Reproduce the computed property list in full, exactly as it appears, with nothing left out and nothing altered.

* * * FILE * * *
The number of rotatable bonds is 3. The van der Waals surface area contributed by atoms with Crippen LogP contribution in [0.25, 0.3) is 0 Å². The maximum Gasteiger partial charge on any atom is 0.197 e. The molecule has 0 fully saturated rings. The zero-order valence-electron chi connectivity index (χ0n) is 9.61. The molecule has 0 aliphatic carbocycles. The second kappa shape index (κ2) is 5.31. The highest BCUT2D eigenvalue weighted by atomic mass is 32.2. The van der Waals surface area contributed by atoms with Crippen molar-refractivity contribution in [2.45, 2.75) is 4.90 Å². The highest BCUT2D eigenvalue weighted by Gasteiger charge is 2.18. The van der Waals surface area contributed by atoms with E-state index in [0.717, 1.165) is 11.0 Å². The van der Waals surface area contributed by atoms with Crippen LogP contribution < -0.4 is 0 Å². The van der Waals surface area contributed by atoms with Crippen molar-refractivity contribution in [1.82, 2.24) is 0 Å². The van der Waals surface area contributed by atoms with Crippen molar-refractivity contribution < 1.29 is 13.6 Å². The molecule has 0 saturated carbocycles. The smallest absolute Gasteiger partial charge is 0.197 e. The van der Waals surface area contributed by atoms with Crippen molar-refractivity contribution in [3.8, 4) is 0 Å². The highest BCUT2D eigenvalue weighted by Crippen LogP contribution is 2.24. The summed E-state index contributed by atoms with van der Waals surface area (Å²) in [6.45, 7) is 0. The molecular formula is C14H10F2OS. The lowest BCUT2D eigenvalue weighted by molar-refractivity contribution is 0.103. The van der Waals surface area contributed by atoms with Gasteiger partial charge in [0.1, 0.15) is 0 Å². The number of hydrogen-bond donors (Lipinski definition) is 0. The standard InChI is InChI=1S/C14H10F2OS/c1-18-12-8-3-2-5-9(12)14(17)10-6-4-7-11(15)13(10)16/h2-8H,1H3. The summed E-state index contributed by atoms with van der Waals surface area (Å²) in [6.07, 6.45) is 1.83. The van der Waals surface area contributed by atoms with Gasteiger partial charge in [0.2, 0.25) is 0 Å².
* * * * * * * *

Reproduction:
The number of rotatable bonds is 3. The van der Waals surface area contributed by atoms with Crippen LogP contribution in [0.25, 0.3) is 0 Å². The maximum Gasteiger partial charge on any atom is 0.197 e. The molecule has 0 fully saturated rings. The zero-order valence-electron chi connectivity index (χ0n) is 9.61. The molecule has 0 aliphatic carbocycles. The second kappa shape index (κ2) is 5.31. The highest BCUT2D eigenvalue weighted by atomic mass is 32.2. The van der Waals surface area contributed by atoms with Crippen molar-refractivity contribution in [2.45, 2.75) is 4.90 Å². The highest BCUT2D eigenvalue weighted by Gasteiger charge is 2.18. The van der Waals surface area contributed by atoms with E-state index in [0.717, 1.165) is 11.0 Å². The van der Waals surface area contributed by atoms with Crippen LogP contribution < -0.4 is 0 Å². The van der Waals surface area contributed by atoms with Crippen molar-refractivity contribution in [1.82, 2.24) is 0 Å². The van der Waals surface area contributed by atoms with Crippen molar-refractivity contribution < 1.29 is 13.6 Å². The molecule has 0 saturated carbocycles. The smallest absolute Gasteiger partial charge is 0.197 e. The van der Waals surface area contributed by atoms with Crippen molar-refractivity contribution in [3.8, 4) is 0 Å². The highest BCUT2D eigenvalue weighted by Crippen LogP contribution is 2.24. The summed E-state index contributed by atoms with van der Waals surface area (Å²) in [6.45, 7) is 0. The molecular formula is C14H10F2OS. The lowest BCUT2D eigenvalue weighted by molar-refractivity contribution is 0.103. The van der Waals surface area contributed by atoms with Gasteiger partial charge in [0.1, 0.15) is 0 Å². The number of hydrogen-bond donors (Lipinski definition) is 0. The standard InChI is InChI=1S/C14H10F2OS/c1-18-12-8-3-2-5-9(12)14(17)10-6-4-7-11(15)13(10)16/h2-8H,1H3. The summed E-state index contributed by atoms with van der Waals surface area (Å²) in [6.07, 6.45) is 1.83. The van der Waals surface area contributed by atoms with Gasteiger partial charge in [0.2, 0.25) is 0 Å².